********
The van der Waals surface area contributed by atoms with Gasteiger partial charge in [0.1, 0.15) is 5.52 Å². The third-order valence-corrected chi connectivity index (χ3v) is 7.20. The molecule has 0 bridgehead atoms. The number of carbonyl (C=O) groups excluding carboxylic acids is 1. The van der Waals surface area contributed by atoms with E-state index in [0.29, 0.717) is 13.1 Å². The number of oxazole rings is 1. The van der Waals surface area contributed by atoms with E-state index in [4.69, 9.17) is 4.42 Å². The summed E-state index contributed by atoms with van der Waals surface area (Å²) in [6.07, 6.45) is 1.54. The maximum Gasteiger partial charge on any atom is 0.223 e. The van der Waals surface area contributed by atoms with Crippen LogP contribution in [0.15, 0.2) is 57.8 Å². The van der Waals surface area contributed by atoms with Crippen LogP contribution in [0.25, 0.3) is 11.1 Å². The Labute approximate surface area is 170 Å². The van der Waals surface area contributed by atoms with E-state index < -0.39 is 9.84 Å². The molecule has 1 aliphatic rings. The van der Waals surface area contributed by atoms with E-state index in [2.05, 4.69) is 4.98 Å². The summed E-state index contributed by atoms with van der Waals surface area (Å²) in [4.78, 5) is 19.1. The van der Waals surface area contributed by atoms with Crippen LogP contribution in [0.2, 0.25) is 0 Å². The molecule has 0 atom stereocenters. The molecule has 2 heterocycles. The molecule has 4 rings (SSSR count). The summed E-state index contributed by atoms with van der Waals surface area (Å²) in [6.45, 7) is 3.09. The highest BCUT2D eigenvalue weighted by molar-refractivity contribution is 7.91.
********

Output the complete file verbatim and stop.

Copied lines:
The van der Waals surface area contributed by atoms with Gasteiger partial charge in [0.1, 0.15) is 5.52 Å². The third-order valence-corrected chi connectivity index (χ3v) is 7.20. The molecule has 0 bridgehead atoms. The number of carbonyl (C=O) groups excluding carboxylic acids is 1. The van der Waals surface area contributed by atoms with E-state index in [0.29, 0.717) is 13.1 Å². The number of oxazole rings is 1. The van der Waals surface area contributed by atoms with E-state index in [4.69, 9.17) is 4.42 Å². The summed E-state index contributed by atoms with van der Waals surface area (Å²) in [6.07, 6.45) is 1.54. The maximum Gasteiger partial charge on any atom is 0.223 e. The van der Waals surface area contributed by atoms with Crippen LogP contribution in [0.15, 0.2) is 57.8 Å². The van der Waals surface area contributed by atoms with Crippen LogP contribution in [0.25, 0.3) is 11.1 Å². The Labute approximate surface area is 170 Å². The van der Waals surface area contributed by atoms with E-state index < -0.39 is 9.84 Å². The molecule has 1 aliphatic rings. The van der Waals surface area contributed by atoms with E-state index in [2.05, 4.69) is 4.98 Å². The summed E-state index contributed by atoms with van der Waals surface area (Å²) in [4.78, 5) is 19.1. The van der Waals surface area contributed by atoms with Crippen LogP contribution in [0.2, 0.25) is 0 Å². The molecule has 0 atom stereocenters. The molecule has 2 heterocycles. The molecule has 4 rings (SSSR count). The summed E-state index contributed by atoms with van der Waals surface area (Å²) in [6.45, 7) is 3.09. The highest BCUT2D eigenvalue weighted by molar-refractivity contribution is 7.91.